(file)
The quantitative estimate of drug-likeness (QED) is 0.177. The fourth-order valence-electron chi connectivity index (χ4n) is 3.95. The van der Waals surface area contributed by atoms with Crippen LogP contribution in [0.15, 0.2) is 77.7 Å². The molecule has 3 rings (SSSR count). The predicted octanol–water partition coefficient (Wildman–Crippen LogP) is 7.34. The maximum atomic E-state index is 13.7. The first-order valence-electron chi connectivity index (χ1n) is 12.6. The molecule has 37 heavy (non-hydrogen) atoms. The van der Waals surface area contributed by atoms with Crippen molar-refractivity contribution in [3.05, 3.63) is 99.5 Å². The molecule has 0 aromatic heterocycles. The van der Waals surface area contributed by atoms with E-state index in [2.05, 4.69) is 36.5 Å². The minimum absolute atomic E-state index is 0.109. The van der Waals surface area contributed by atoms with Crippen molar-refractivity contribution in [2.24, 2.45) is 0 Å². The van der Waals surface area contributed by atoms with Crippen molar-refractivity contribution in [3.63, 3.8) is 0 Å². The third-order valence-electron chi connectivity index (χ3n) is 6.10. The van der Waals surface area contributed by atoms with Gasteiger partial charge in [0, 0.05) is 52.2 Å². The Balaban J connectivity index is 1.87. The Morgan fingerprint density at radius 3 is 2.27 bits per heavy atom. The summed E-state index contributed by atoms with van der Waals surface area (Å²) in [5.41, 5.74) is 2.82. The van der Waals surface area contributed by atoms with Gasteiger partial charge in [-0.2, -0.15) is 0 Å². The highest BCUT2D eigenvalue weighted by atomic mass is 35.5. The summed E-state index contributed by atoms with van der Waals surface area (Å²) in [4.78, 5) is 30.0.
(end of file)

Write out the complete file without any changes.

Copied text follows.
The quantitative estimate of drug-likeness (QED) is 0.177. The fourth-order valence-electron chi connectivity index (χ4n) is 3.95. The van der Waals surface area contributed by atoms with Crippen LogP contribution in [0.15, 0.2) is 77.7 Å². The molecule has 3 rings (SSSR count). The predicted octanol–water partition coefficient (Wildman–Crippen LogP) is 7.34. The maximum atomic E-state index is 13.7. The first-order valence-electron chi connectivity index (χ1n) is 12.6. The molecule has 37 heavy (non-hydrogen) atoms. The van der Waals surface area contributed by atoms with Crippen molar-refractivity contribution in [3.05, 3.63) is 99.5 Å². The molecule has 0 aromatic heterocycles. The van der Waals surface area contributed by atoms with E-state index in [2.05, 4.69) is 36.5 Å². The minimum absolute atomic E-state index is 0.109. The van der Waals surface area contributed by atoms with Crippen molar-refractivity contribution in [2.24, 2.45) is 0 Å². The van der Waals surface area contributed by atoms with Crippen molar-refractivity contribution in [3.63, 3.8) is 0 Å². The third-order valence-electron chi connectivity index (χ3n) is 6.10. The van der Waals surface area contributed by atoms with Gasteiger partial charge in [0, 0.05) is 52.2 Å². The Balaban J connectivity index is 1.87. The Morgan fingerprint density at radius 3 is 2.27 bits per heavy atom. The summed E-state index contributed by atoms with van der Waals surface area (Å²) in [5.41, 5.74) is 2.82. The van der Waals surface area contributed by atoms with Gasteiger partial charge in [-0.2, -0.15) is 0 Å². The highest BCUT2D eigenvalue weighted by atomic mass is 35.5. The summed E-state index contributed by atoms with van der Waals surface area (Å²) in [4.78, 5) is 30.0.